On the road traveling from Tehran toward the city of Kermanshah "Bakhtaran," one passes through the valley of Asad-Abad. In the small town of Kangavar located at the distance of about 75 km from Hamadan and 96 km from Kermanshah, ruins of a majestic historic site start to appear right by the roadside.
The famous structure of the Temple of Anahita built on a rock platform overlooking the plain of Kangavar, which is a huge building, and the second largest stone monument in Iran. Anahita is the name of the goddess of the planet Venus, who seems to have been worshipped by the Medes and Persians before they adopted Zoroastrianism.
The history of the Temple of Anahita
According to historical evidence, in about 200 B.C., during the Seleucid Greek occupation of Kangavar, a major sanctuary was erected to the mother goddess Anahita – who was worshipped in ancient Persia along with Ahura Mazda and Mithras. This vast temple was built of enormous blocks of dressed stone with an imposing entrance of opposed staircases which may have been inspired by the Apadana at Persepolis
One of the early references to such temple is by Isidore of Charax who reports that in the Parthian territory, Ecbatana, the greatest metropolis of Media, retained a temple of Anahita where sacrifices were regularly offered. At Concobar (Kangavar) in lower Media, a temple of "Artemis" built about 200 B.C., was standing when Isidore of Charax wrote, and some vestiges of this Greek-style edifice survive today.
The goddess’ temple was built by Ardeshir II also known as Artaxerxes II who ruled from 404 -359 BCE.
The Arab geographer Yaqut wrote of Kangavar in 1220; he says the place was the haunt of bandits, locally called either Qasr-i Shirin, 'castle of Shirin' after Khosro's favorite wife, or more often Qasr al-Lasus, the 'Robber Castle'. He wrote: "The Robber Castle is a very remarkable monument, and there is a platform some twenty cubits above the ground and on it, there are vast portals, palaces, and pavilions, remarkable for their solidity and their beauty."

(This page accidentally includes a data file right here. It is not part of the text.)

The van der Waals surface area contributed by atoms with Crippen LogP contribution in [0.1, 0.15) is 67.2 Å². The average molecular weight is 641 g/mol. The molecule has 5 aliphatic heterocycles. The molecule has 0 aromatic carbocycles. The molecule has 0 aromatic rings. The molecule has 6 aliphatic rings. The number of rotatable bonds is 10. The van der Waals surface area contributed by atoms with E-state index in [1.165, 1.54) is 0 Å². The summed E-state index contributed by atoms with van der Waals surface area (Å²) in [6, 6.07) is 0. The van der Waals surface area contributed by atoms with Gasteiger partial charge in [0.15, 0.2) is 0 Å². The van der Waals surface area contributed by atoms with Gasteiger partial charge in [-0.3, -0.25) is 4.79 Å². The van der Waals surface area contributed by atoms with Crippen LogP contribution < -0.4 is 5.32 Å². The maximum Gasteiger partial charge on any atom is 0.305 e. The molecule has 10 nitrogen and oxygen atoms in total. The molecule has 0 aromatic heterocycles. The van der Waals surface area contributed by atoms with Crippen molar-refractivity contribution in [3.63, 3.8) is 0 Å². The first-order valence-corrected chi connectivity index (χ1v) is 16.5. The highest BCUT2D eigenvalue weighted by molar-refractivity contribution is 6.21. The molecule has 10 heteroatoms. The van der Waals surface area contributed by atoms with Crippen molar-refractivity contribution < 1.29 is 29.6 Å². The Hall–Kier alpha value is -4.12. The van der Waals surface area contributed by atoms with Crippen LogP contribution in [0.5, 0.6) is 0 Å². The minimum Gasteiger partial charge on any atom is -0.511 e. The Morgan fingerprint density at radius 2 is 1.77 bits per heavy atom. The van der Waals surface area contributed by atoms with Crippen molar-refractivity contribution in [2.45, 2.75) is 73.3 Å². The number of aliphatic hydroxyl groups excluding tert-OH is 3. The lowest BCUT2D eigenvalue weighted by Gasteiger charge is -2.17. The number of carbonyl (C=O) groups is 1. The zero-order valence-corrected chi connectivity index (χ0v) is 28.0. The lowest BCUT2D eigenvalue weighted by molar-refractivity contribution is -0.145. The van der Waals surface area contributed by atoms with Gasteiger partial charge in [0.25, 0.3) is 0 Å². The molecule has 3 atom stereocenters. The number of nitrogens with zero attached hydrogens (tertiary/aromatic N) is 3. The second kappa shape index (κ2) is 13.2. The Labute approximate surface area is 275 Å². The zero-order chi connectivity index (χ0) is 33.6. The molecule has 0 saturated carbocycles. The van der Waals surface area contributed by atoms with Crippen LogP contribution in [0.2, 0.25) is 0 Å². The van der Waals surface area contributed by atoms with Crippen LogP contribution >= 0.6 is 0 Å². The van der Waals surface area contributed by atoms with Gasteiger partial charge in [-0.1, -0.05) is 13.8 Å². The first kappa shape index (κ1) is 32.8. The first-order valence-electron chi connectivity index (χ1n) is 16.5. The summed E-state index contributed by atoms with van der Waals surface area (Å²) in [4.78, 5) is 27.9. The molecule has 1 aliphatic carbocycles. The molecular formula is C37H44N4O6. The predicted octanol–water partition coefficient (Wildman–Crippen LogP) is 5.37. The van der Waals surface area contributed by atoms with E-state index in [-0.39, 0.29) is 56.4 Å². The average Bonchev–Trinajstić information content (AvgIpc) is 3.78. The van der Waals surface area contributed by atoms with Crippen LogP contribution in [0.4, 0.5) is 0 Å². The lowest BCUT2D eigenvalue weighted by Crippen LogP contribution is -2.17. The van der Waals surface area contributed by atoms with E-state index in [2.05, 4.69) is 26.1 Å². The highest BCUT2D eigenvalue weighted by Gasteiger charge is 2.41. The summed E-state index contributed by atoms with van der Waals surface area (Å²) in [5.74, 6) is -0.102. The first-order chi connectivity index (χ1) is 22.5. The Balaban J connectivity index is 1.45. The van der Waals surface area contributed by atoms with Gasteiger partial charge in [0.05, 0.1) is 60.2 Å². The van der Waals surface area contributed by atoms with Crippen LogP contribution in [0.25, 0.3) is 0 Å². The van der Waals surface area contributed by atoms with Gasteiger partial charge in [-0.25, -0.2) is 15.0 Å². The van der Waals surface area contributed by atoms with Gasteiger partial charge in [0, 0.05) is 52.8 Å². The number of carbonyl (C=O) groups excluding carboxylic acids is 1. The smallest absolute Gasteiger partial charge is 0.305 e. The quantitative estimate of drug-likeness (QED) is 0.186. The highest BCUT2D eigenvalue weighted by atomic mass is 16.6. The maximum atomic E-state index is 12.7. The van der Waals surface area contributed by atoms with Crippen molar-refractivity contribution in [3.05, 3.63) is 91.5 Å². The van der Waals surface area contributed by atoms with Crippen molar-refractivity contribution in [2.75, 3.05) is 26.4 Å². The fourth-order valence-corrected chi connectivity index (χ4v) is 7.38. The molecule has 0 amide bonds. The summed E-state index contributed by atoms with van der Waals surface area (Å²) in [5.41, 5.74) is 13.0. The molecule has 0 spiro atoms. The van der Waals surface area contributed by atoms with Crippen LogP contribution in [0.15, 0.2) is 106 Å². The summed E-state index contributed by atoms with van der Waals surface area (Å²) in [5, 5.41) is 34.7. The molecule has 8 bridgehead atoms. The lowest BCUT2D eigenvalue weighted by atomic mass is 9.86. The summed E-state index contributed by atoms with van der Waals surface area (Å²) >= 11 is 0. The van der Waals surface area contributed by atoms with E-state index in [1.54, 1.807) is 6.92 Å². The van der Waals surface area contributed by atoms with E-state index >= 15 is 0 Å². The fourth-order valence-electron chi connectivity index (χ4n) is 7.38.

In the nineteenth century, various Europeans investigated the ruins. Ker Porter in 1818 found them to form the foundations of a single huge platform - a rectangular terrace three hundred yards square, crowned with a colonnade.
The Architecture of Temple of Anahita
The architecture of this temple coincides with palaces and temples built during the Achaemenian period, 550 BC to 330 BC, in western Iran. Large pieces of stone are cut and shaped into blocks of rock. They are placed on top of each other; their shape usually causes them to interlock to form a wall or platform by a mountainside.
The monument has a two-sided stairway on its southern front and a one-sided stairway at its northeastern corner. Historical sources and archaeological evidence attribute this monument to the Achaemenid period until the Islamic period.
The northeastern corner of the platform is not clear; perhaps a staircase on the eastern side of the 18-m thick wall has to be supposed. In the middle of the platform stands a 93-m long and 9.30-m wide central construction of rubble stone with mortar, and north of it, there are further walls of so far unidentified function and date. Remains of an Islamic settlement were excavated in the northern part of the platform; some lime and gypsum-kilns in the southern and southeastern part destroyed parts of the stone platform, especially the southern side with the staircases. A Parthian cemetery was excavated in the hillside east of the platform, Parthian and Sasanian pottery were collected on the platform, and Islamic pottery was found in the excavated houses upon the northern part of the platform. On the northwestern corner of the platform stands a mosque and an emamzada, partly constructed in the Il-khanid and Safavid periods.